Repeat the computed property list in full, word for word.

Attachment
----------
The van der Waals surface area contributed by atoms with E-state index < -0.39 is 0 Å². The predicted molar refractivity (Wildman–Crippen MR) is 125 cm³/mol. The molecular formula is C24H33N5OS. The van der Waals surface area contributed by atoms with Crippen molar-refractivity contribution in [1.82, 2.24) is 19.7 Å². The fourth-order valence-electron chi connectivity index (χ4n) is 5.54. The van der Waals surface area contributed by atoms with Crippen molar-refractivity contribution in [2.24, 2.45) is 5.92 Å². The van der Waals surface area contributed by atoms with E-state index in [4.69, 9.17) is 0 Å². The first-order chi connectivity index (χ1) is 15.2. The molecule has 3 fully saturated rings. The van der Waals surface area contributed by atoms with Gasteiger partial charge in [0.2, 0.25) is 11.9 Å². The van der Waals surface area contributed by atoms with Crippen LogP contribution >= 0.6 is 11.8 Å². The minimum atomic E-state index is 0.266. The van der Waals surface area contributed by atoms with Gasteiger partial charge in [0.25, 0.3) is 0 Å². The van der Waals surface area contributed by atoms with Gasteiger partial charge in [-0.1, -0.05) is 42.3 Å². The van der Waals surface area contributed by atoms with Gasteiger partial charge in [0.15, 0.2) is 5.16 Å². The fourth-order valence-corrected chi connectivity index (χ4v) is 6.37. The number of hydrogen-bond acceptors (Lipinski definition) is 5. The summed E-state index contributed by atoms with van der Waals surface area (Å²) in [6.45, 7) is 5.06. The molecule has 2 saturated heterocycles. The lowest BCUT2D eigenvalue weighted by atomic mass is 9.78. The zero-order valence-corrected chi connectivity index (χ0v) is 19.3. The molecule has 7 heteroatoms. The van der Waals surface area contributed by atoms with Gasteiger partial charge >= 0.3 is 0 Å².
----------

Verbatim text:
The van der Waals surface area contributed by atoms with E-state index < -0.39 is 0 Å². The predicted molar refractivity (Wildman–Crippen MR) is 125 cm³/mol. The molecular formula is C24H33N5OS. The van der Waals surface area contributed by atoms with Crippen molar-refractivity contribution in [1.82, 2.24) is 19.7 Å². The fourth-order valence-electron chi connectivity index (χ4n) is 5.54. The van der Waals surface area contributed by atoms with Crippen molar-refractivity contribution in [2.24, 2.45) is 5.92 Å². The van der Waals surface area contributed by atoms with E-state index in [4.69, 9.17) is 0 Å². The first-order chi connectivity index (χ1) is 15.2. The molecule has 3 fully saturated rings. The van der Waals surface area contributed by atoms with Gasteiger partial charge in [0.2, 0.25) is 11.9 Å². The van der Waals surface area contributed by atoms with Crippen LogP contribution >= 0.6 is 11.8 Å². The minimum atomic E-state index is 0.266. The van der Waals surface area contributed by atoms with Gasteiger partial charge in [0.25, 0.3) is 0 Å². The van der Waals surface area contributed by atoms with Gasteiger partial charge in [-0.1, -0.05) is 42.3 Å². The van der Waals surface area contributed by atoms with Gasteiger partial charge in [0.15, 0.2) is 5.16 Å². The fourth-order valence-corrected chi connectivity index (χ4v) is 6.37. The number of hydrogen-bond acceptors (Lipinski definition) is 5. The summed E-state index contributed by atoms with van der Waals surface area (Å²) in [6.45, 7) is 5.06. The molecule has 2 saturated heterocycles. The lowest BCUT2D eigenvalue weighted by atomic mass is 9.78. The zero-order valence-corrected chi connectivity index (χ0v) is 19.3. The molecule has 7 heteroatoms. The van der Waals surface area contributed by atoms with Gasteiger partial charge >= 0.3 is 0 Å².